Skip to 05:00 for start of Yair Lapid’s speech to congress of Rabbinical Assembly rabbis.
In an eloquent speech to the Rabbinical Assembly of Conservative Judaism in Atlanta, US, Lapid passionately told the audience that most Israelis belong to the “conservative” [stream] but don’t know it yet”.
As I wrote in my opinion piece on the startling political turn of events which took place yesterday, I speculated that Mofaz took this initiative in order to bypass the ultra-orthodox parties and pass much needed electoral reform legislation to ensure that their power is permanently curtailed.
Lapid was highly critical of the move and bemoaned the fact on his facebook page that the deal represented a return to the “old politics” of corrupt practices and the sacrifice of “principles for jobs”. On the contrary I would say that Mofaz’s actions could mean that Lapid will actually end up as a major beneficiary of this development in the medium to long-term.
What Lapid fails to understand is that Mofaz grasped a historic opportunity which doesn’t come around very often. This unprecedented coalition provides the wide political cover necessary to make real changes away from the current proportional representation system which gives disproportionate power to the Haredi parties relative to their real electoral and demographic strength. Current trends show the ultra-orthodox population is continuing to grow exponentially, so this problem is likely to only grow more pronounced in the coming years. While we should respect the rights of the ultra-orthodox community to practice their form of Judaism as they see fit, they should not be granted the power to impose their extreme brand of the religion on the rest of the population. This is the current status-quo in Israel today, mainly because of how the system is set-up and their astute manipulation of rules of the game for their own narrow interests.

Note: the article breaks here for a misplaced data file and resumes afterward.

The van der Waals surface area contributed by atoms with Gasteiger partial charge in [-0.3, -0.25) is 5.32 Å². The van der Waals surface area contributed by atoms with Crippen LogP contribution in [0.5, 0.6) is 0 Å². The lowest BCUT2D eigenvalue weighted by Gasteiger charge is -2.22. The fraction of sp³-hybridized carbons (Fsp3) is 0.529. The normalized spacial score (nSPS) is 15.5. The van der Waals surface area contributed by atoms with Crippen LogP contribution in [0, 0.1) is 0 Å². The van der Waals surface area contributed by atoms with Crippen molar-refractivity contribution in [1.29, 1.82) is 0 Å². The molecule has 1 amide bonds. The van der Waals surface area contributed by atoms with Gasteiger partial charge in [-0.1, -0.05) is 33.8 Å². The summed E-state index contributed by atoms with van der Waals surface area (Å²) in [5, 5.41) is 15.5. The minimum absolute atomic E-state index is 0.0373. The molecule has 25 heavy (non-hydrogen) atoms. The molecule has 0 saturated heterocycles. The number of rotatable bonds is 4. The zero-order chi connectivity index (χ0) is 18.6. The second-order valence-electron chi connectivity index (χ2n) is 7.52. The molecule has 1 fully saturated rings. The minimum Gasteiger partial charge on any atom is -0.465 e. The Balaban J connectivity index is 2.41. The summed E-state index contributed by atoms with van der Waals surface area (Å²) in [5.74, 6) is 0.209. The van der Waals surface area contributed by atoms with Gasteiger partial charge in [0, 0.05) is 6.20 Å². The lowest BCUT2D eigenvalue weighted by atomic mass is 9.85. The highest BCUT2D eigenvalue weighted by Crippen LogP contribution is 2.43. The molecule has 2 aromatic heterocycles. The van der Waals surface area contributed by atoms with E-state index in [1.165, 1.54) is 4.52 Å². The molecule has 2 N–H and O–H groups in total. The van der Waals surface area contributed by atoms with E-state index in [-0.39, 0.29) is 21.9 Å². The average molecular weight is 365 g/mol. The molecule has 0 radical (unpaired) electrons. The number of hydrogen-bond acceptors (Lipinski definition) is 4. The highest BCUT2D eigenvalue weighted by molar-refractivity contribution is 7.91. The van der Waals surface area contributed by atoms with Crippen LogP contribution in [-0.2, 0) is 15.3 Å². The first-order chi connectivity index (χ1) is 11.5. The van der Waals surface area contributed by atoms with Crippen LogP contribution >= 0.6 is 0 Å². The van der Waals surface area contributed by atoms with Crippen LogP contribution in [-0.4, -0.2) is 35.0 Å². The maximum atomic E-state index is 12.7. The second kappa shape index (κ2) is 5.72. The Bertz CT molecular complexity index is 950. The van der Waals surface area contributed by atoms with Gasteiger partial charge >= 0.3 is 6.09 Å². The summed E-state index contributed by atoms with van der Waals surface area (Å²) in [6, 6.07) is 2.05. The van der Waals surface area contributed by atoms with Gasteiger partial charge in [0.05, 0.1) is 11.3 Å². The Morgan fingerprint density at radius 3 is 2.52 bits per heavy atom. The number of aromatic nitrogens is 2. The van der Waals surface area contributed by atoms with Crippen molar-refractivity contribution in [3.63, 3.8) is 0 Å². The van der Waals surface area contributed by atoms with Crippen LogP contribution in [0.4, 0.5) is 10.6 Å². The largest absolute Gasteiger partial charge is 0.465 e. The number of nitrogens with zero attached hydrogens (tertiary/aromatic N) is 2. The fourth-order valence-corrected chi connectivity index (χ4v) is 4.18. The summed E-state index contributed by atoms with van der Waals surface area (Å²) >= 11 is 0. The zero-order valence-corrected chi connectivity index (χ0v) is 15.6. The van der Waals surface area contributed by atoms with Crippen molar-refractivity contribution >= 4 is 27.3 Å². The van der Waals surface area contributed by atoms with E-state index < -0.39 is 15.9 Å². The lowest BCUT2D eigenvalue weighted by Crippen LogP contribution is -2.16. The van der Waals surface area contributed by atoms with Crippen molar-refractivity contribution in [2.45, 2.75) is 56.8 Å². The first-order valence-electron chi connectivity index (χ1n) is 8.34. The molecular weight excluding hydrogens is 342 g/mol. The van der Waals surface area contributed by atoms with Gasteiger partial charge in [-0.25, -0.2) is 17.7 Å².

If Mofaz and Netanyahu can change the political status-quo by reforming the electoral system, it would actually benefit moderate parties such as Yair Lapid’s “Yesh Atid” (there is a future) which represent the views of the vast majority of moderate Israelis. It is all very well and good standing up for such noble principles as ensuring equal rights for all streams of Judaism as Lapid declared, but if the requisite political power to make those decisions is not there, such principles turn into empty words without action. The Netanyahu-Mofaz move may not have been pretty, but if you want to defeat your political foes and gain power to implement what you believe in, sometimes you have to play dirty and surprise the opposition. This is exactly what the Prime Minister and the new honorable Minister without Portfolio have done.